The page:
Stardome puts on a show for Matariki

From Morning Report, 7:58 am on 22 June 2022

The story of Matariki is being shared every evening in Auckland this week, by coloured spotlights shining into the central Auckland sky.

Stardome Observatory and Planetarium is putting on the show as part of its celebrations for the first Matariki public holiday on Friday.

Spotlights installed onto the roof of Stardome planetarium are displaying the Matariki-themed light show this week.

An accompanying soundtrack by Dan Nathan uses taonga pūoro played by Kelly Kahukiwa with vocals from Huia Hamon.

Chief executive Victoria Travers said the planetarium wanted to put something together to mark the special occasion.

"We took some guidance, quite a lot of guidance from Professor Rangi Mātāmua, and worked with incredible creatives to find something that was fitting, that not just was beautiful, but actually spoke to the kaupapa of Matariki."

The light show takes six minutes and tells the tale of the different phases of Matariki, and the stars in the cluster.

Stardome educator Olive Karena-Lockyer said each star had its own distinct identity and meaning, including Matariki itself, which represented the mother, with the other stars her children.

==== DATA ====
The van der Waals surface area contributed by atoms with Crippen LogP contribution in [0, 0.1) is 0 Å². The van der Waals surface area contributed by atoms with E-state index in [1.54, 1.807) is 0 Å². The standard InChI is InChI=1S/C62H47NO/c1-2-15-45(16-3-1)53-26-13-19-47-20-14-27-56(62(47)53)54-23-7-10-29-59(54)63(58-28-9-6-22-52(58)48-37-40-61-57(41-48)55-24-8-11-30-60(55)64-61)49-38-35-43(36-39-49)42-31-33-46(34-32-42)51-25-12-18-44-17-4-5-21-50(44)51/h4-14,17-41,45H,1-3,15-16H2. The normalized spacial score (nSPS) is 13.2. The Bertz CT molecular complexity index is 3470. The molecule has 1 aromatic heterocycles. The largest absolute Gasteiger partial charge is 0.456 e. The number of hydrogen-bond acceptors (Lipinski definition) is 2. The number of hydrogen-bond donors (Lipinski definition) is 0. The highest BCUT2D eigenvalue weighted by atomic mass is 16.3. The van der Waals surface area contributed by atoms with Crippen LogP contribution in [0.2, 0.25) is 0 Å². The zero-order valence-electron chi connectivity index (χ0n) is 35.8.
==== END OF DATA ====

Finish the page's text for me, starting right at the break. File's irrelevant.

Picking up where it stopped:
"Tupuānuku and Tupuārangi which are connected to food harvested from the ground and the sky. There's Waipunarangi and Ururangi which are connected to the rain and the wind, so the weather. There's Waitī and Waitā, which are connected to freshwater and saltwater, which are associated with the kai that we gather from the waters, and then the last two are Hiwa-i-te-Rangi and Pōhutukawa."

Hiwa-i-te-Rangi is the youngest star and represents hopes and wishes for the year ahead, while Pōhutukawa represents those who have passed away.

Karena-Lockyer said it was not just Matariki that held importance among Māori.

Puanga, a star to the east of the cluster, marks the new year for many communities in the far north, far south and the west of the motu, while Rehua, which appears to Matariki's right, holds the same significance for others.

Māori astronomer Dr Mātāmua worked alongside Stardome on the light show, and he said it was a great way to tell the story of Matariki.

Rangi Matamua

Photo: Supplied

"You could see the red of Pōhutukawa, and there was that remembrance kind of reflecting on those who have passed, and the movements and then the sound, and then the celebration with all the other lights coming into play. I think it's wonderful how we can express something that's unique to us, where we are in the world, and from, you know, this from Aotearoa in other forms."

Dr Mātāmua said he hoped people would take this opportunity to learn more about Matariki.

The Stardome light show begins at 6.30pm each night this week and runs until Saturday.